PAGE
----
It’s a new focus coinciding in recent months with a local high school student and two recent Miami University graduates appearing on TV’s popular “Shark Tank” show.

One of the show’s investors agreed in the fall to finance $150,000 for a Fenwick High School teen’s paint-based product after a sales presentation by the student and his father.

READ THE FULL STORY


New Farmer’s Collective takes first steps in Hamilton: What it offers

caption arrowCaption
People gathered at a recent Farmer's Collective event at the Two Little Buds flower shop. PROVIDED

People gathered at a recent Farmer's Collective event at the Two Little Buds flower shop. PROVIDED

caption arrowCaption
People gathered at a recent Farmer's Collective event at the Two Little Buds flower shop. PROVIDED

Hamilton florist and flower farmer Mindy Staton has taken her vision of a wholesale market for flowers and farm products two steps closer to reality.

Her aim is to create a marketplace where flower growers and other farmers can sell one day a week to restaurants and floral shops throughout the region, including Cincinnati and Dayton. She says the collective will help farmers connect with buyers of local, fresh products.

On Wednesday, Staton hosted the first collective event at Two Little Buds, at 17 North D St., which will be the collective’s location until a larger, permanent home is found. Staton owns the flower shop in Hamilton with her mother, Alice Francis.

READ THE FULL STORY


New restaurant coming to former Steak ‘n Shake space in Hamilton

caption arrowCaption
Steak 'n Shake site in Hamilton

Steak 'n Shake site in Hamilton

caption arrowCaption
Steak 'n Shake site in Hamilton

Panda Express plans to open one of its fast-casual restaurants on the site of the former Steak ‘n Shake restaurant at 1485 Main St. in Hamilton.

“I think it’s great,” Council Member Michael Ryan said of the fact Panda Express and others have plans to open, along with several that recently have. “It’s a sign that Hamilton is continuing redevelopment in all areas, and the businesses have faith in our city, and they see the progress that we’re making. And they want to be a part of all the great things that are happening in town.”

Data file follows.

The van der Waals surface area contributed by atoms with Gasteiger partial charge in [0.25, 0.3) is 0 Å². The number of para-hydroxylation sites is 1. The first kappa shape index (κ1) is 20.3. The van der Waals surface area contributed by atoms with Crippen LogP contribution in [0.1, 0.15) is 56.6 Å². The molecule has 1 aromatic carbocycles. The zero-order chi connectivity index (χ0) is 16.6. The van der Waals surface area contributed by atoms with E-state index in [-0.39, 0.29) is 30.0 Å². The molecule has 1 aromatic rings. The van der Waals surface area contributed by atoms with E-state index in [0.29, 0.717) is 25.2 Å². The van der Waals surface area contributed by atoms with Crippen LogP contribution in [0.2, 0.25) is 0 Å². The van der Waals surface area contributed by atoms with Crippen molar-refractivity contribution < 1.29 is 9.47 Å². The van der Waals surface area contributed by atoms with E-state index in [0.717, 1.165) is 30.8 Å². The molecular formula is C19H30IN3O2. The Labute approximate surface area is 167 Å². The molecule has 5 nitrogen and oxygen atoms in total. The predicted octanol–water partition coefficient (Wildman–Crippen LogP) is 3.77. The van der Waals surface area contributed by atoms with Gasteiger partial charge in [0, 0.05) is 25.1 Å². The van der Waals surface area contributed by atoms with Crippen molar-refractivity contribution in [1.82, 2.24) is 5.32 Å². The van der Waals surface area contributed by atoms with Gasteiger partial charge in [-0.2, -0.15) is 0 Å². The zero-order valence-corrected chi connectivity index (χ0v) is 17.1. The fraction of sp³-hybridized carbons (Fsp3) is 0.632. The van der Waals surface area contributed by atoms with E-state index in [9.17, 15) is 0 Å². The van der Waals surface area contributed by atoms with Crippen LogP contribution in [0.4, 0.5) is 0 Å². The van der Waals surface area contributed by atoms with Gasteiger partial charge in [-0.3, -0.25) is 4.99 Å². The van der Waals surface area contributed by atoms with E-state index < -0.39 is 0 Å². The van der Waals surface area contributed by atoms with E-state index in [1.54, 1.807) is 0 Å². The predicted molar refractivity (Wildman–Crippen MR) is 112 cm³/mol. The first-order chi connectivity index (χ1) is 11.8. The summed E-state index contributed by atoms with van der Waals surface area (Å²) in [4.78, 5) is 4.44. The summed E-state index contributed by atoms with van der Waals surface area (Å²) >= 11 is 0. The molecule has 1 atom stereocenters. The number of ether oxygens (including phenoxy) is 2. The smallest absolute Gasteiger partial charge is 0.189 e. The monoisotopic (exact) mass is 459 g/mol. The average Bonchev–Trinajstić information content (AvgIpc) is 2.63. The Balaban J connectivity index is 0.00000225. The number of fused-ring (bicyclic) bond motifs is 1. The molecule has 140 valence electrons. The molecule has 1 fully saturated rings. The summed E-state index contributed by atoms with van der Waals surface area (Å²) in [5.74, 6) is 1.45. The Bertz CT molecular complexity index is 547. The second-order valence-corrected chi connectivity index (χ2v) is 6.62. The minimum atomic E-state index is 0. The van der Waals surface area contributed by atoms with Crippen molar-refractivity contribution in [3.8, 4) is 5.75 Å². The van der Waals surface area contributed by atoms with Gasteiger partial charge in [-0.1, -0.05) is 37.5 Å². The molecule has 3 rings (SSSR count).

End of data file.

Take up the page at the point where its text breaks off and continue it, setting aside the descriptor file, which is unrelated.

The first Panda Express opened in 1983, in Glendale, Calif., and the company’s “fast-casual” Chinese restaurants now extend from coast to coast and internationally.

READ THE FULL STORY


AND, for an extra sixth story of the day ...

5 area high schools rank in Ohio’s top 100 in new report

caption arrowCaption
The recently released, annual U.S. News and World Report ranking of top high schools in the state shows six of the top 100 best in Ohio are in Butler and southern Warren County. Lakota East High School is the third highest among the six schools. (File Photo\Journal-News)

The recently released, annual U.S. News and World Report ranking of top high schools in the state shows six of the top 100 best in Ohio are in Butler and southern Warren County. Lakota East High School is the third highest among the six schools. (File Photo\Journal-News)

caption arrowCaption
The recently released, annual U.S. News and World Report ranking of top high schools in the state shows six of the top 100 best in Ohio are in Butler and southern Warren County. Lakota East High School is the third highest among the six schools. (File Photo\Journal-News)

The annual U.S. News and World Report ranking of top public high schools in the state shows five of the top 100 in Ohio are in Butler and southern Warren counties.

The area’s highest-ranking high school is in Mason, which earned the 16th highest standing among Ohio’s 683 public high schools.

Several organizations rank K-12 schools, using a variety of formulas. U.S. News’ formula is based 90 percent on student testing — both state exams and the Advanced Placement and International Baccalaureate tests that some students choose to take.

READ THE FULL STORY


About the Author